“When you come together, each one has a hymn, a lesson, a revelation, a tongue, or an interpretation. Let all things be done for building up [the church]” (1 Corinthians 14:26 NRSV).
The witness of 1 Corinthians illuminates a biblical vision for collaborative, collective worship. To the church in Corinth, Paul writes, “each one has a hymn, a lesson, a revelation, a tongue, or an interpretation.”It’s not clear that Paul’s directive was ever fully followed. Liturgical historian, Paul Bradshaw, reminds us that edicts don’t necessarily correlate with practice, but rather, often indicate that “the very opposite of what they were trying to promote must have been a widespread custom at that period.” He continues, “writers may sometimes be suspected of hyperbole in the things they say, but they do not usually tilt at non-existent windmills.” So it’s safe to assume that the Corinthian church was likely as eager to “open the floor” for worship contributions as many North American churches are today.
But 1 Corinthians does outline essential dimensions of Christian worship, which we would be wise to consider. Todd E. Johnson writes,
A summary of Paul’s instructions might be distilled to salient points that help us identify defining qualities of Christian worship. That is, Christian worship is an interdependent offering of gifts by all members of the community, done in an orderly fashion for the building up of the body to the glory of God.
So do Paul’s recommendations mean that we should consider a worship format that’s closer to an open mic event? Anyone familiar with such a practice knows that without intentional facilitation, the perils can outweigh the positive possibilities. For example, in churches of even moderate size, a self-selected group of open mic contributors rarely represents a majority of the congregation and can often reflect more atypical—and sometimes problematic—points of view. So how can we can, with integrity, create space for inclusive contributions by a diversity of worshippers?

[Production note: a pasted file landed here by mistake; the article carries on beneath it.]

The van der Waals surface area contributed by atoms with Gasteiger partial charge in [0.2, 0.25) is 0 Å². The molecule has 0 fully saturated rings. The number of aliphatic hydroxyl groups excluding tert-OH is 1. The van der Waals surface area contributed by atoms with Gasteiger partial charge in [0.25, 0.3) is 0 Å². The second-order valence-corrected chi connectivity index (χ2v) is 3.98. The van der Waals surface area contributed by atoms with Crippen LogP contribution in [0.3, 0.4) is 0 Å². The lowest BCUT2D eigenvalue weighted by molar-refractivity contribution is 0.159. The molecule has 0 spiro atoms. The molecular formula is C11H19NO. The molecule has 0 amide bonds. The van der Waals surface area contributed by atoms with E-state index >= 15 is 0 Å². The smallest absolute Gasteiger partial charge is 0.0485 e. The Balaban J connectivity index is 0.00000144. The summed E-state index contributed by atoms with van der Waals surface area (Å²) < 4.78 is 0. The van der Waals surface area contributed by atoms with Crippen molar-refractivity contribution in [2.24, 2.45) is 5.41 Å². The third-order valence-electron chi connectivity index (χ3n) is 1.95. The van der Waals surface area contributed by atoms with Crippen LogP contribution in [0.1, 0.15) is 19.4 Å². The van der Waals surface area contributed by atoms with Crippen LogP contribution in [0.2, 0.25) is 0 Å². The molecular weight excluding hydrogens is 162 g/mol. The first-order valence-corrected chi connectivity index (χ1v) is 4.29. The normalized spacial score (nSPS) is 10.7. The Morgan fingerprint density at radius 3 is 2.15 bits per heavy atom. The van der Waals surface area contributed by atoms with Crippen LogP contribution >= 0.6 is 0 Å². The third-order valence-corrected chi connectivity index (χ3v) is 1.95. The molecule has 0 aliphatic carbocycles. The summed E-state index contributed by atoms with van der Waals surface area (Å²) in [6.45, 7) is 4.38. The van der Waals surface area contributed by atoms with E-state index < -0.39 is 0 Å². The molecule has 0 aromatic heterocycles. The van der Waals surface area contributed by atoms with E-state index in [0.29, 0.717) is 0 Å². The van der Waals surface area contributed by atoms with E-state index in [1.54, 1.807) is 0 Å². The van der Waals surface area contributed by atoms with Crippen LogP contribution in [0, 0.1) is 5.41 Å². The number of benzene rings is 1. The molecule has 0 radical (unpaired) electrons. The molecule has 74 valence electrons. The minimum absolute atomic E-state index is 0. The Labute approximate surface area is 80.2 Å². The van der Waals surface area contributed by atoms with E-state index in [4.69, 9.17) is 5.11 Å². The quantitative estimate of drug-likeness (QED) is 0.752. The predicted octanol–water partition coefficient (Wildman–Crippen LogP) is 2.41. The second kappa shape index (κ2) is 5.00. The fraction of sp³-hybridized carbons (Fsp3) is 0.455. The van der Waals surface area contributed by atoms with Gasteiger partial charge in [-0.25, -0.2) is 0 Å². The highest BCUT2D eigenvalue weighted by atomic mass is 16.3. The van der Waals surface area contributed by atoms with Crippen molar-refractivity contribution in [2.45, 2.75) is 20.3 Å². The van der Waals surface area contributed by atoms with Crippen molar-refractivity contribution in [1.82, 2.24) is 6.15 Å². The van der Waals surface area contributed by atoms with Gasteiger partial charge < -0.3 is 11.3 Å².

Here are three practices to consider:
- Include a diverse group of people in weekly worship planning meetings. If no such meeting is possible, try even simply choosing songs together with the full worship ensemble. Be willing to accept suggestions that do not reflect your preferences. Second-guess your own reaction to ideas with which you don’t readily resonate. The fact that not everyone agrees only underscores the importance of considering differing perspectives when planning worship.
- If weekly collaboration is impracticable, quarterly meetings to discuss upcoming seasons of the church year can provide great opportunities for collective contributions. Such less frequent, broader discussions have the added benefit of being accessible to those whose insights are less focused on particularities related, for example, to choosing specific congregational songs. And greater distance from the demands of a quickly approaching worship gathering will allow for a different horizon of assessment and imagination.
- Congregational surveys can offer a majority of worshippers the opportunity to help shape the church’s worship practice. But in order to both cultivate community and discern more nuanced, qualitative, relational knowledge and worshipper wisdom, anonymous surveys can be augmented with in-depth interviews, conducted by members of the leadership team.
Paul describes a normative practice of allowing everyone to contribute to collective worship. And despite the challenges that attend such an effort, the rewards are not otherwise achievable. Collective wisdom not only enriches corporate worship, the process of contributing is itself integral to worship practice that builds up the church. Fully participating in worship involves an encounter with a self-giving God and other worshippers in which participants not only receive but also have the opportunity to give back. And such a mutual process can indeed build up the Body of Christ, when the full, diverse Body of Christ is included, affirmed, and empowered in a way that embodies God’s love for and gracious welcome of all human beings.
Paul E. Bradshaw, The Search for the Origins of Christian Worship: Sources and Methods for the Study of Early Liturgy (New York: Oxford University Press, 2002), 18-19.
Todd E. Johnson, “Liturgical Theology as Ritual Congruence,” forthcoming in We Give our Thanks Unto Thee, edited by Porter Taylor (Eugene, OR: Wipf & Stock, 2018).